Bukovsky promptly sued CPS for libel over the use of the word “making” without an explanation that it was legal jargon for having a copy on one’s computer. His goal, he has said, is not to win money, but to clear his name, which has been smeared in the media, and to call out that the whole episode smacks of provokatsia.
High Court, which has refused other libel cases against Crown Prosecution Services for listing charges, agreed to hear Bukovsky’s case.
At first, the court refused to place the libel hearing ahead of the criminal trial’s May date, prompting Bukovsky to go on an old-fashioned dissident hunger strike to no avail. But in May, the criminal trial was adjourned to December 2016. That places it after the libel hearing, and provides ample time to perform computer forensics on Bukovsky’s laptop to determine if it was hacked.
CPS is expected to be unrepentant. A victory will reprimand CPS, but more important, a judgment that CPS published a libelous document will publicly raise the question of whether a trove of abhorrent content, found on a man of lifelong integrity’s laptop, might simply be more clever provokatsia for a writer than poisoning him.
CPS was, indeed, unrepentant. What do you make of its legal reasoning? I find it outrageous: No, the public at large doesn’t know that “making indecent images” might have a special legal meaning, nor do they assume it. The first thing everyone with whom I’ve discussed this has said is, “Yes, but he didn’t just have them on his computer — he was charged with making them.” When I show them the statute in question and point out that the term compasses “having the file on your computer,” they’re astonished.
Here’s the full text of the ruling, which includes such passages as this:
- The phrase “making [a] photograph” is in any event not one that ordinary people would readily recognise as a description of pressing the button on a camera. It looks like technical usage, not everyday language. Mr Callus argues that some professional photographers use such language to describe what they do. I am sure that is so. But that does not help one decide what the ordinary reader would take away from the use of the term to describe a criminal charge against Mr Bukovsky. In my view, this unusual use of language would put the ordinary reader on guard.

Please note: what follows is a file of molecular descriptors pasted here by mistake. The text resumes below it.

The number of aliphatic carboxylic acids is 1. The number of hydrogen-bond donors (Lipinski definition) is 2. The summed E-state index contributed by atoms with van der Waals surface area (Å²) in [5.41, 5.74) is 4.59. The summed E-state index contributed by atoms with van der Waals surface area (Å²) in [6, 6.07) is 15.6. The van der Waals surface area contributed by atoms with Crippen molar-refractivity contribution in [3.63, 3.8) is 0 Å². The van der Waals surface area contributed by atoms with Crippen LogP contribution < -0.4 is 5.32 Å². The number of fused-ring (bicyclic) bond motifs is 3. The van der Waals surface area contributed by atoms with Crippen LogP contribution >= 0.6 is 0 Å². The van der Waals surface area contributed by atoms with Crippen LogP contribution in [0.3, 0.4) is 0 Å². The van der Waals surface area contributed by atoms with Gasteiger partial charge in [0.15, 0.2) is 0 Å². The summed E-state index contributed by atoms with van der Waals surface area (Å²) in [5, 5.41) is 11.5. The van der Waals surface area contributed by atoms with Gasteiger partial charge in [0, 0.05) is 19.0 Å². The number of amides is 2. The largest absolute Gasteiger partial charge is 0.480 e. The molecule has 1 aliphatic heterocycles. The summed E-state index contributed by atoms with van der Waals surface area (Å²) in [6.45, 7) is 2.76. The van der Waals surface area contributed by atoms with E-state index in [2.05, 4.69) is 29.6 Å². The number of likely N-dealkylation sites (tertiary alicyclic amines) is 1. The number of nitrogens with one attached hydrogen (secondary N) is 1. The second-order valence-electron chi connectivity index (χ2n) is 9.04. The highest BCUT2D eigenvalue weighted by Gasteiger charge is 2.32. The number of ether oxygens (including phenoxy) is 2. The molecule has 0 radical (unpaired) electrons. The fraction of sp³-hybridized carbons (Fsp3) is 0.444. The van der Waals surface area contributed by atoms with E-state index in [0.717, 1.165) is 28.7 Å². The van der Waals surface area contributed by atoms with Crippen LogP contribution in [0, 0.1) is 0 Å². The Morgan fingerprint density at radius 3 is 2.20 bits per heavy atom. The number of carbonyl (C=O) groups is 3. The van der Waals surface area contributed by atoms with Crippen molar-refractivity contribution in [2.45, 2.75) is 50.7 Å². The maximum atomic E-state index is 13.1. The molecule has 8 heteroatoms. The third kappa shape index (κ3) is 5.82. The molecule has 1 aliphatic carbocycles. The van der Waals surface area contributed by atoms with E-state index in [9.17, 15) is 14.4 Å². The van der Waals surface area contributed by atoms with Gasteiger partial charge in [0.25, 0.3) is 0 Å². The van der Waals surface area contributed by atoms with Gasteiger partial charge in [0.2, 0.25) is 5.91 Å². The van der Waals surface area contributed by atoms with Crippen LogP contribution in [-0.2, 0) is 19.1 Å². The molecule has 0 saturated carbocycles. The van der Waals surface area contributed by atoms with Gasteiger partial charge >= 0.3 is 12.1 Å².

- Everybody knows that the process of making, that is creating or producing, a photograph can involve a wide range of activities. A person “makes” a photograph if they develop it from film, for example, or if they participate in the process of printing it from a digital image. There is nothing in the Charging Announcement to indicate that in levelling this charge at this defendant the CPS were alleging any particular role, or adopting any particular meaning of “making”, limited to or involving the physical presence of the defendant at the indecent scene in the guise of photographer. In my judgment the reasonable reader, not avid for scandal, would not infer that this is what the CPS was alleging. It would not be naïve for a reader to say to themselves or another that it was clear from the Charging Announcement that the CPS was alleging some form of participation in the creation of an indecent photograph, but unclear precisely what the factual allegation was. It is possible, I suppose, that some reader might think that Mr Bukovsky played the role of the photographer. But that would represent supposition or speculation. There is nothing in the wording to justify the conclusion that this was the CPS’s case. At best it would represent a “strained, forced or unreasonable” interpretation of the Announcement.
Do you think it’s a “strained, forced or unreasonable” interpretation of the phrase? Empirically, I’ve tested it: One hundred percent of the people I’ve asked, even after I’ve explained the case, say, “Yes, but he didn’t just have photos — he made them.” Everyone I’ve asked understands that photos may readily be planted on a computer, and are particularly apt to be planted on your computer if you’re an enemy of Vladimir Putin. But once they see the word “made,” they think, “Oh, there must be a fire with that smoke.”